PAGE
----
Don’t get me wrong, I’m all for group life insurance. Its an easy, hassle free way to get some life insurance. Fill out some forms at work and boom, I’m covered, I can have peace of mind and not have to worry ever again...or do I? While group life insurance can be a good source for supplemental life insurance you shouldn't rely on it too much. In this blog post i’ll cover the limitations of having life insurance only through your employer.
When you buy group life insurance there is usually no medical exam required. In addition the pricing of your policy is not fixed. For someone in their 20s and 30s premiums can be inexpensive, however as you get into your 40s and 50s premiums can be significantly more expensive for group life insurance. In addition pricing is not based on your health. There may be smoker and non-smoker rates, but if you are healthy you can usually get better premiums with an individual term life insurance policy. Not only will the rate be better, but you can also lock in a rate for 20 or 30 years knowing that your premiums will not increase.
The biggest downside of group life insurance is that you are not in control of your own destiny. That means that your company picks the insurance company and also decides on things like conversion options. If you get laid off, fired, or quit your job you won’t be able to keep the same policy in place - you are no longer part of the group. In many cases you won’t have the ability to keep the coverage at all. If that is the case you will be left uninsured especially if you won’t have a new job right away, or your new employer doesn’t offer group life insurance options.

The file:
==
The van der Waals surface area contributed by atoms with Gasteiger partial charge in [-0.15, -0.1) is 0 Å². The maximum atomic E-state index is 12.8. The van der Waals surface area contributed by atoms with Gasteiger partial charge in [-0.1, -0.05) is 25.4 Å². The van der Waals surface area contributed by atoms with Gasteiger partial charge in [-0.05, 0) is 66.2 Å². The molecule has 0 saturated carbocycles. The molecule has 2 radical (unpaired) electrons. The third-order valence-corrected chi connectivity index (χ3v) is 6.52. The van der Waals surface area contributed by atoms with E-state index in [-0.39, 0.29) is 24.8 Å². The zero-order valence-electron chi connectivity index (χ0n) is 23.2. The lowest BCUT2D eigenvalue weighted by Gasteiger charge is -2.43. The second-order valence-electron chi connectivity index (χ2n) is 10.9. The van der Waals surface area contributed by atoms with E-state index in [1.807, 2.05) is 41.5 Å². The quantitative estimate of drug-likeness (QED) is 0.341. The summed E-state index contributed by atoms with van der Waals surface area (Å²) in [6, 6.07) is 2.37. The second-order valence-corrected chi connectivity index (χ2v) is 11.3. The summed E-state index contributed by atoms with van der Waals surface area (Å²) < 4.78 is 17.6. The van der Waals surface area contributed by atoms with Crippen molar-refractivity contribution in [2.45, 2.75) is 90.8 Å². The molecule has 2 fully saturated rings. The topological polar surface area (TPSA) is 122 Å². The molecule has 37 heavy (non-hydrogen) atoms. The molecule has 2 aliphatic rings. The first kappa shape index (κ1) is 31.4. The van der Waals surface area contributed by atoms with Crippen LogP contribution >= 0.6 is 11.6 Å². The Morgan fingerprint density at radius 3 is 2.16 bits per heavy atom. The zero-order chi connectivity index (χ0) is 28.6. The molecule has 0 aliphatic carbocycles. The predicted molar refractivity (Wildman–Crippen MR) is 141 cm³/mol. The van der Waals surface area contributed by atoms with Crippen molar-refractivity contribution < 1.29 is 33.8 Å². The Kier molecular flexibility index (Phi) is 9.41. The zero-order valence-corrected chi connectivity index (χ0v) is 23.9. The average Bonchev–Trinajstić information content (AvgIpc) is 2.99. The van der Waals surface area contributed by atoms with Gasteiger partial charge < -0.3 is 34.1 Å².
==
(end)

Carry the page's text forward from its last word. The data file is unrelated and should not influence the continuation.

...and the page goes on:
Some companies do allow conversion of your policy into an individual policy. However the downside is that there are usually limitations and you will see a big price increase from your group rate to an individual rate. In many cases you won’t be able to convert to a cheap term life insurance policy with level premiums, rather your choice will be an expensive whole life policy.
To illustrate this example I did some googling around the web for group life conversion options. I happened to stumble on the group benefits and conversion options of employees at the University of Southern California. In this example, UNUM provides the group life coverage and conversion options and allows converting to a one year term policy (where the rate increases each year) or a whole life policy. They include conversion rates - so let’s compare them to individual life insurance options. Let’s say a 40 year old male had a $500,000 group life insurance policy he wanted to convert. If he chooses the whole life options with UNUM, the rate would be a whopping $7,805 annually!! If instead he chooses the 1 year term option the rate would be $2,620! And that is for one year term where the rate increases each year.
By comparison a healthy 40 year old can get an individual term life policy for $500,000 with a rate lock for 30 years for anywhere between $600-$1300 per year depending on his health.
Conversion options for group life are extremely expensive and generally not a good deal. You are better off buying an individual term life policy and saving money.
Besides the limitations of leaving your job, or converting the coverage from group to individual, there are also coverage limits in a group policy. Typically your employer provides a certain amount of coverage such as one time or two times salary, and you can supplement with additional coverage. However you are limited to the total coverage that you can have.
Group life is a good supplement to have, however it is too risky to have as your only source of life insurance. Leaving your employer, rising rates, poor conversion options and not having control over the types of coverage and insurance company puts the employer in the driver’s seat.
Buying an individual term life policy as your main source of insurance puts you in control. No one can take that policy away from you, you can lock in rates, choose the company, and all at prices that are affordable.